Using a caterer to prepare a holiday meal can cost a pretty penny — up to $150 per person for a party with 18 to 20 guests, according to the National Association for Catering and Events.
The beauty of outsourcing your holiday feast, however, is the countless hours you’ll save on shopping, cooking and cleanup.
If you hire a full-service caterer, you’re not just paying for someone else to cook the perfect turkey and stuffing. Catering services can include setup, cleanup, utensils, flatware and servers.
We asked professional caterers to share insights about their job and tips that even budget-conscious holiday hosts can use to make holiday catering more affordable.
“Host Thanksgiving dinner on Wednesday — or earlier.”
Choosing to have your Thanksgiving meal catered before Thanksgiving could help you save on labor costs, says Lisa Carruth, a spokeswoman for the National Association for Catering and Events.
Many caterers charge a minimum amount based on the number of guests or the amount of food. Paying to have staff for a catering event can cost m
ore because they are working on holidays, when companies typically provide extra pay.
Your food is going to cost the same no matter the day, but caterers may require that you meet a higher spending minimum to book events on certain days, says Carruth, who also is the director of catering at Braeburn Country Club in Houston. The higher minimums offset the cost of paying staff.
For example, events held on holidays and weekends generally have higher minimums.
“Buffets aren’t always the best way to save.”
The common perception is that a buffet is less expensive, but plated meals can sometimes be cheaper, depending on the caterer and the size of an event. A carving station for your turkey or ham also will increase your cost because of the labor required, so consider cutting that to save money.
“With a buffet, if you have a 100 people, you have to prepare 110 of everything because you have to assume that everyone’s going to take one of everything,” Carruth explains. “Whereas, with a plated dinner, portion sizes are controlled.”
Buffets typically have more options—such as two entrees—than a plated meal, too, which also can lead to additional costs. When deciding between a buffet and a plated meal, check with your caterer’s pricing before making a wrong assumption about the cheapest option.
“Heavy hors d’oeuvres sometimes cost as much as plated meals.”
A heavy hors d’oeuvres party can cost as much, if not more, than both plated meals and buffets because they can be labor-intensive affairs, Carruth says. First, they require making tiny bites by hand and making enough pieces to satisfy appetites. You need to make enough hors d’oeuvres to replace what people would typically eat for an entire meal.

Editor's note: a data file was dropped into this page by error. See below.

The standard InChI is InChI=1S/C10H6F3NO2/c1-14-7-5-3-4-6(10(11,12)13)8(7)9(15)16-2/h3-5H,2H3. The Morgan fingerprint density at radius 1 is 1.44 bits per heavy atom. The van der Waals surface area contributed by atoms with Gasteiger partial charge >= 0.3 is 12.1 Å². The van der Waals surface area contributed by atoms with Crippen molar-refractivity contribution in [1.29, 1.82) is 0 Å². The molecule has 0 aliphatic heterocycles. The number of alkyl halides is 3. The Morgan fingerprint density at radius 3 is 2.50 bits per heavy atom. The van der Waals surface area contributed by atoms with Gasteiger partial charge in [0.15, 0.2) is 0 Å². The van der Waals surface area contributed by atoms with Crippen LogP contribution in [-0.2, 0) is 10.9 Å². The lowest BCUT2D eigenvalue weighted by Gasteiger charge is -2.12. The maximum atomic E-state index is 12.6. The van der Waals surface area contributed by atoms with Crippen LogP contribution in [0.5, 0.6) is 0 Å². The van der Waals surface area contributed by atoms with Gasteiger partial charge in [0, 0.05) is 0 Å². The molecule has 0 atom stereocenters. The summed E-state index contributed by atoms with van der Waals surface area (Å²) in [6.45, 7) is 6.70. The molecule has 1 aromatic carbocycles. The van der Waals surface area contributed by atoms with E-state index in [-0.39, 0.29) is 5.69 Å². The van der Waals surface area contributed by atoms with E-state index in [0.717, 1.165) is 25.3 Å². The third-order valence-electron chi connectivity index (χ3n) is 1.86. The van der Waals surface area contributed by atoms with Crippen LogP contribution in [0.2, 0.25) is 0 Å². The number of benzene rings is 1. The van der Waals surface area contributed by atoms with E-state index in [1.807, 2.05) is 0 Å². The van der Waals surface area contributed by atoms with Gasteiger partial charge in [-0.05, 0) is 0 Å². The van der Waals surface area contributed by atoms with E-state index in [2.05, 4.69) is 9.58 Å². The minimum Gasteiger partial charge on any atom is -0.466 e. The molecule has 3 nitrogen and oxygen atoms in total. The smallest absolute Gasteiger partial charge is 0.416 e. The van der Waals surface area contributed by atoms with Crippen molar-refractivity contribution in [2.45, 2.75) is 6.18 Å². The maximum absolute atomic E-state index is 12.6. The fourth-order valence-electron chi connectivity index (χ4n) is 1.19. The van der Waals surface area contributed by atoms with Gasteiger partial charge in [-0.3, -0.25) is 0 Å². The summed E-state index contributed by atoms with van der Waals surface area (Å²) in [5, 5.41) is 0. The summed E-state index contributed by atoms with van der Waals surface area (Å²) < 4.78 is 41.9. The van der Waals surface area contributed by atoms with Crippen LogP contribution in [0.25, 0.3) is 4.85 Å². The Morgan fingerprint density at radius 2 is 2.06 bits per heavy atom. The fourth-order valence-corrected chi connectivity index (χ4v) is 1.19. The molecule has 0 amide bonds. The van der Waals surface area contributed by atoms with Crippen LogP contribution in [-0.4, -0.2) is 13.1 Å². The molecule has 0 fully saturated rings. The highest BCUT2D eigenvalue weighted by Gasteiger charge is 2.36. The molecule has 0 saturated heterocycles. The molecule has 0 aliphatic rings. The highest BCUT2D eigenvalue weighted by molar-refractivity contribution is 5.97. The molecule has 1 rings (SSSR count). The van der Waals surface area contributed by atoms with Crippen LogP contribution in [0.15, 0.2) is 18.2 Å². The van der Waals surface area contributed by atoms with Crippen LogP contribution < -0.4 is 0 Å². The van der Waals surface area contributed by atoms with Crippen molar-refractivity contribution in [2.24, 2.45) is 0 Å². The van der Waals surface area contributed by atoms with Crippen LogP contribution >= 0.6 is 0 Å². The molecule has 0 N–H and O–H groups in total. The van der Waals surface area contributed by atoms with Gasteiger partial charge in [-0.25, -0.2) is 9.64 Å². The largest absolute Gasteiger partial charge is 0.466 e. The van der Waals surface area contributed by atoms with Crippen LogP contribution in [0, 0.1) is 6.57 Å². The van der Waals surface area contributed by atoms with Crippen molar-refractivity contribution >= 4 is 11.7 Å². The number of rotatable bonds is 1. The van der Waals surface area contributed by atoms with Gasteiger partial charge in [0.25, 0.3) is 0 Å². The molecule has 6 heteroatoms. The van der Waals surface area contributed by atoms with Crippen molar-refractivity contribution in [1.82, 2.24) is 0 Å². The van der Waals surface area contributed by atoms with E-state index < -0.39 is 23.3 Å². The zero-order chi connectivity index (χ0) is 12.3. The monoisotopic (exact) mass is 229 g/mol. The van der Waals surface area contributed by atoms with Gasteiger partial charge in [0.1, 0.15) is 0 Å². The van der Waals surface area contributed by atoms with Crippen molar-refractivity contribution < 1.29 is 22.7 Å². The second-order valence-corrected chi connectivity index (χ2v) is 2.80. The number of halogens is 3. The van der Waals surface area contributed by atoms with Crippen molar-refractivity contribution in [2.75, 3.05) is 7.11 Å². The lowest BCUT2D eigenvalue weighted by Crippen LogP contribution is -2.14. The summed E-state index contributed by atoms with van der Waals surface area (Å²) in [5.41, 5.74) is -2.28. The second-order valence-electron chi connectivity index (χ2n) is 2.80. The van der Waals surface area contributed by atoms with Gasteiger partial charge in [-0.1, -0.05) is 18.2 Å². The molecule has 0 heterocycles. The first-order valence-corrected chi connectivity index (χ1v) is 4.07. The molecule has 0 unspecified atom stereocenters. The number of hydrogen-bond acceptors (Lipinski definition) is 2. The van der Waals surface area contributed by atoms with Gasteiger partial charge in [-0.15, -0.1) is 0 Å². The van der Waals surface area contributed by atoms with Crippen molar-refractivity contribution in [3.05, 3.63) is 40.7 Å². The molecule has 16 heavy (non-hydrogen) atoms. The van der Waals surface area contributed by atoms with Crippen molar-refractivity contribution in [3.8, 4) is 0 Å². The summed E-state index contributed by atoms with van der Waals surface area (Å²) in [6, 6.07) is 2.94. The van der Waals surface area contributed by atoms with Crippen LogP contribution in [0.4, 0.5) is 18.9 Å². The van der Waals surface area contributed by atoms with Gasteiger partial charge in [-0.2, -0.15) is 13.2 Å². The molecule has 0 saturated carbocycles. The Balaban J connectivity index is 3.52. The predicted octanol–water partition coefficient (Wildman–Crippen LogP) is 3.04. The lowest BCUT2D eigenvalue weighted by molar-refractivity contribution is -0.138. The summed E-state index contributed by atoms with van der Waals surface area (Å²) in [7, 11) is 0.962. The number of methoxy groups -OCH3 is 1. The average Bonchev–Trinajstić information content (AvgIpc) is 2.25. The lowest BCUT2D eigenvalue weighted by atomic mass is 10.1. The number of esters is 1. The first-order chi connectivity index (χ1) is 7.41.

They also often require servers on hand to make sure the small bites are passed around the room and that platters are refilled as they empty.
But if you want to do an hors d’oeuvres-heavy party and save money, you can have the food set up on tables without a wait staff.
“So while you’re spending more money on the catering itself, you’re not going to pay for so much labor because everything can just be dropped off, set up and you can typically take care of it based on the size of your group,” she says.
“To-go will always win over on-site service.”
Picking up your food for Thanksgiving can help significantly reduce your total bill.
According to the NACE, pickup catering averages $45 per person because staff or service item charges are not included.
“Many restaurants and caterers offer Thanksgiving meals to go, and allow you to bring your own dishes, so it looks like you cooked,” says Carruth.
You can save generally 20-30 percent on the total bill because you won’t have to pay for staffing or delivery, she says. Many of these “Thanksgiving to-go” meals are cost effective because everything is done in bulk, and then portioned out for individual orders.
“Don’t rent your utensils from us.”
Providing your own items, such as flatware, glassware and plates, can save you money. You can buy them for less at a discount online or at party supply stores.
NACE says utensils can be rented from anywhere, at 15 cents apiece and up, but when the caterer supplies utensils, it takes on the liability and the time and money spent to set up, deliver and clean them. The minimal price is offset by the convenience factor, according to NACE.
The majority of caterers include the dinnerware and build the cost into the per-person pricing structure, according to NACE. If they do charge separately, they typically line-item it out so you can see the costs.
“Book your caterer early and be upfront about your budget.”
You typically need to book your caterer three months in advance, but Thanksgiving catering can often be booked more short-term because it is less in demand than Christmas or New Year’s Eve.
Between Thanksgiving and Christmas, for a lot of companies, that’s what called the season. We’re pretty much crazy-busy from Thanksgiving through New Year’s Eve,” says Carruth.
When booking a caterer, it’s easier for caterers to first know your budget, and then come up with creative ideas of what they can do with it. “Say, ‘Here’s what I have. What can you do for me?’ ” she says.